By Barbara Goldberg
NEW YORK (Reuters) - Forget about financial reform, Obamacare and job creation. The biggest newsmaker in Wednesday night's presidential debate may have been Big Bird, the lovable "Sesame Street" character whose public TV funding Republican candidate Mitt Romney vowed to end.
Romney told debate moderator Jim Lehrer, whose "PBS News Hour" program is also subsidized by the Public Broadcasting Service, that if elected to the White House he would end federal PBS funding - long a goal for some U.S. conservatives.
"I'm sorry, Jim, I'm going to stop the subsidy to PBS. I'm going to stop other things. I like PBS, I love Big Bird. Actually like you, too. But ... I'm not going to keep on spending money on things to borrow money from China to pay for," Romney said after Lehrer asked him to state how he would differ from President Barack Obama in tackling the federal deficit.
Romney's vow of tough love for the 8-foot-2 tall yellow character drew ridicule from Obama on Thursday.
"When (Romney) was asked what he'd actually do to cut the deficit and reduce spending, he said he'd eliminate funding for public television. That was his answer," Obama, who faces Romney in the November 6 election, told a rally in Denver.
"I mean, thank goodness somebody is finally getting tough on Big Bird! It's about time," Obama added sarcastically. "We didn't know that Big Bird was driving the federal deficit."
It was not the first time that Romney had taken aim at Big Bird. He told supporters at a campaign stop last December that PBS funding was doomed under a Romney administration and "Big Bird is going to have to have advertisements."
Sesame Workshop, the nonprofit organization behind the long-running children's educational show "Sesame Street," declined to enter the fray, saying on its blog: "We do not comment on campaigns, but we're happy we can all agree that everyone likes Big Bird."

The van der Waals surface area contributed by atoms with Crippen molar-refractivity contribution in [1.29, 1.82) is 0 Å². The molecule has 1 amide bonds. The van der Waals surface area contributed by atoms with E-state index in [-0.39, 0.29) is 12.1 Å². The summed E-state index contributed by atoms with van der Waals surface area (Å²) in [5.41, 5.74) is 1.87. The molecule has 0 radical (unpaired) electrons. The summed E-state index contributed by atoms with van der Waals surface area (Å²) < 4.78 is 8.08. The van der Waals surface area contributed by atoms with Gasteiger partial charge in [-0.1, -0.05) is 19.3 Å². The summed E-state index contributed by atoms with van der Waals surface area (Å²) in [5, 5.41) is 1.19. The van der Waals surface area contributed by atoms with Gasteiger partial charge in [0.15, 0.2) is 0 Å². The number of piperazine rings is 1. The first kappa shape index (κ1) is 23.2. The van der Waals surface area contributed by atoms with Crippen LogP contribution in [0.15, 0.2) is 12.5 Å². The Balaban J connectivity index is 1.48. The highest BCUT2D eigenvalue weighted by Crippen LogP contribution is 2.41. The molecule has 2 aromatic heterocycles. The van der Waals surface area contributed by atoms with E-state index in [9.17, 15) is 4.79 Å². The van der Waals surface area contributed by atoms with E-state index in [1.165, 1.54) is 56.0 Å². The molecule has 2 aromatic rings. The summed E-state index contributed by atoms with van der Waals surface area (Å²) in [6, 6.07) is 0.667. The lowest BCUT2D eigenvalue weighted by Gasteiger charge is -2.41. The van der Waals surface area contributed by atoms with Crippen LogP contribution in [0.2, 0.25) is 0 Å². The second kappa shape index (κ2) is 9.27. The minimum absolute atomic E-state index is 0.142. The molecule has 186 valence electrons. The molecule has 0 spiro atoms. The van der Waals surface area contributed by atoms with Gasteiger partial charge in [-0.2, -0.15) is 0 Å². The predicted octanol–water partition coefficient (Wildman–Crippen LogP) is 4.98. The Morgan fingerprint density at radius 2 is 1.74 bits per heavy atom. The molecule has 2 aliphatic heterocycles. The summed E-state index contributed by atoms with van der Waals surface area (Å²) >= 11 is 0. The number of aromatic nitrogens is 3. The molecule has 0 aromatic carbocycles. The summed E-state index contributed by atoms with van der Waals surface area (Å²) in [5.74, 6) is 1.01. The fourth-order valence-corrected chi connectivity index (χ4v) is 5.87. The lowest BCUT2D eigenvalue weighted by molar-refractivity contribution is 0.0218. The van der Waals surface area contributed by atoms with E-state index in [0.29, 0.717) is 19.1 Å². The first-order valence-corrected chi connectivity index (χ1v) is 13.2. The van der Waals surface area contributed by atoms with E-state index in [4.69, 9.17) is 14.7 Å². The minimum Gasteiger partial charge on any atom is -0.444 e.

The character of Big Bird first appeared on the show 43 years ago and is voiced by Caroll Spinney.
Sherrie Rollins Westin, executive vice president of Sesame Workshop, said in an interview on CNN on Thursday that "Sesame Street" receives only a small portion of its funding from PBS, with the bulk coming from philanthropy, product licensing and corporate underwriting and sponsorship.
"When they always sort of trot out Big Bird and say, 'We're going to kill Big Bird,' that actually is misleading because Sesame Street will be here," Westin said.
"Big Bird lives on," she added.
Romney's Big Bird remarks were flying high in the social media world.
Twitter reported that there were more than a quarter million Tweets mentioning Big Bird. And Twitter users created accounts including @FiredBigBird, @SadBigBird and @BigBirdRomney. A Facebook fan page named Big Bird For President pulled in more than 7,000 "likes."
(Editing by Paul Thomasch and Will Dunham)